Focus on Florals with Andria Beighton June 14 2023

Andria Beighton is a Melbourne based artist, currently absorbed in the creation of distinctive, still life paintings with a floral focus. A self taught artist, Andria has developed a unique, meticulously clean and balanced style. Andria’s background in floristry and accessory design are evident in her subject selection and carefully constructed colour palettes. A lifelong love of textile, homewares and architectural design from the 1930s to 1970s is explored through her work, lending her paintings their unmistakable nostalgic allure. Andria is an emerging artist with her first solo show being held earlier in 2021 at Off the Kerb in Collingwood, VIC. Her works are held in private collections throughout Australia, the UK and USA. 

Andria's solo show Floratopia opens June 30.

Interview by Gab Lewis. Images supplied by Andria Beighton.

Firstly a big welcome with your solo show debut at Outré! We've been lucky enough to have your beautiful works included in a number of our group exhibitions but this time we will get to see a lot more from you! Tell us - what shaped this featured series, and what do you have in store for our viewers?

Thank you! As a longtime visitor to the gallery I’m very excited to have a solo show here! This series evolved around three quirky floral elements and a variety of 1970s vases. Expect crispy, colourful, retro vibes!

Your background in floristry and accessory design marries seamlessly with not only this series but many of your recent bodies of work. Can you tell us about your journey to arriving at your current painting practice?

Besides fuelling a lifelong love of flowers, floristry taught me a lot about composition which has carried through to my current practice. Accessory design allowed me to play with colours and more importantly, as my own venture, allowed me to learn the myriad of skills needed to run a small business. I started painting as a form of relaxation around the same time I was outgrowing my accessories business of twelve years. With some encouragement from friends, I took the leap to focus on my art practice instead and haven’t looked back!

You've spoken about a feeling of calm that comes from achieving your masterful sense of balance in composition and palette; is this meditativeness consistent throughout your whole practice or mainly sparked by the design element?

It’s definitely consistent throughout. My mind has a tendency to race sometimes but the inherent slowness of my painting process forces me to slow down and focus for long periods of time. It’s very meditative and restorative.

Describe your ultimate studio day - what makes up the perfect recipe for a successful day on the tools?

A clean space, a bit of sunshine and some favourite podcasts is my recipe for success in the studio! It can take me a while to get "in the zone," so I need to block out extended periods of time without appointments or social commitments and often end up working late into the night.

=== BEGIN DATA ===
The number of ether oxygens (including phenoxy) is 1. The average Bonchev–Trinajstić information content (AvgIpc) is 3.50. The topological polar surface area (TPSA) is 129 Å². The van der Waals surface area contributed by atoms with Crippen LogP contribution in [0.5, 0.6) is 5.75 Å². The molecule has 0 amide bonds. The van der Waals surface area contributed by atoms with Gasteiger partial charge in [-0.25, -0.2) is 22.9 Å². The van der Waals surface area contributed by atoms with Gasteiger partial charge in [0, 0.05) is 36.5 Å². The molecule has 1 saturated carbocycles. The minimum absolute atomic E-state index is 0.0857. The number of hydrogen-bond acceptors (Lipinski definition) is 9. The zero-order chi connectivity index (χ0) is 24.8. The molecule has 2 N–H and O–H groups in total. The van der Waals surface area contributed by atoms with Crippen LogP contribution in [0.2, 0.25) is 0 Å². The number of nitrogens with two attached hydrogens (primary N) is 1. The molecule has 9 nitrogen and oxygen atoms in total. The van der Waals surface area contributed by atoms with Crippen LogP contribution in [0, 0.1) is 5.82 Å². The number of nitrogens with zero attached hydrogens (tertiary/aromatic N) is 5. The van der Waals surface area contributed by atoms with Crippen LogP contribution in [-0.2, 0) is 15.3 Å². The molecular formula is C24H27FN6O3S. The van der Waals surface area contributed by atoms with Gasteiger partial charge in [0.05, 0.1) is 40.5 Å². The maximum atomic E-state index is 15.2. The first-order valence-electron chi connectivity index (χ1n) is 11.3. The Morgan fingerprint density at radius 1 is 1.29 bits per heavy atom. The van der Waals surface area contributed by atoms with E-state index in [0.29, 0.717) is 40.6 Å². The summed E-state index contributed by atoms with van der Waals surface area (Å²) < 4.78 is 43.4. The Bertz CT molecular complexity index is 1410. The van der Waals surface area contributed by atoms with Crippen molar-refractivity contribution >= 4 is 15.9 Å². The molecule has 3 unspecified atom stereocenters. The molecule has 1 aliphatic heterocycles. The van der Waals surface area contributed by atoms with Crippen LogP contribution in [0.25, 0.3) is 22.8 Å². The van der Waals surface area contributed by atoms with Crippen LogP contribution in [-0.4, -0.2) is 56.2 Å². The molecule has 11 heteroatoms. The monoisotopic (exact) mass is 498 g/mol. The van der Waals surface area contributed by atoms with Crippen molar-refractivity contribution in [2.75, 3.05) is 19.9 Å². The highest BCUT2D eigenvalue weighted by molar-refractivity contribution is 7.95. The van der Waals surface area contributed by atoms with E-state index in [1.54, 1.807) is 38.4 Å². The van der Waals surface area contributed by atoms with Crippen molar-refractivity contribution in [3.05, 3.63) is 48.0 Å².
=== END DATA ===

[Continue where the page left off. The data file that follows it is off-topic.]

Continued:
Can you provide some insight into your process, particularly surrounding your stunning palettes and compositions? Your works seem incredibly considered, so what steps do you take to reach that outcome?

There’s quite a process behind the creation of each piece! I’m constantly taking photos and screenshots of things that interest me which are used to spark initial, hand sketched concepts. From this I use procreate to refine the composition and colours. Finalising the colours is the hardest part! There are almost endless combinations. Sometimes I just have to tell myself to stop and choose or I’d be stuck for days. I also spend a lot of time mixing the colours and creating test sheets to get them exactly right before I start painting. 

What advice might you have for any creatives trying to make a step from an alternative industry into the visual arts, much like your transition from accessory design to now being a full time artist!

I think the first step (besides being incredibly dedicated and passionate) is to hone your own style and techniques. Having a unique, recognisable style and quality work is a good foundation. It’s also important to realise you’ll be doing a lot more than making art all day. Most artists, especially when starting out, will be doing everything that’s required to run what is essentially a small business. Learn some basic business and adjacent skills such as bookkeeping, how to photograph your work, use social media for marketing etc. I was lucky to be able to transfer these skills across from my accessory business.

You're undoubtedly influenced by mid century aesthetic - what are some of your favourite design moments throughout this period?

Definitely the textiles! From sixties op art designs to seventies florals, I love the bold, joyful patterns and palettes. In contrast, I’m also a huge fan of brutalist architecture. I’ll often sketch the solid, balanced shapes of buildings or monuments as a basis for my work.

Do you have any fail-safe remedies you can call on when you're stuck or have a creative block that can get you back in action?

Scrolling back through reference photos of palettes, flowers, architectural details etc usually does the trick. Revisiting older ideas that I might have sketched up but not developed will often spark something too. Sometimes I just need to take time out for a walk or to spend time with friends to reset my creativity. It’s hard to be creative when you force it too much. Sometimes you just need to take a break!

What's next for you Andria Beighton so our audience can stay tuned!

After a much needed holiday I’ll be back for the Affordable Art Fair in Melbourne. After that I’m looking forward to exploring some more detailed, larger scale works. Lots of crispy, colourful ideas are brewing!

Thank you again for chatting with us, Andria! We can't wait to enter your floral wonderland!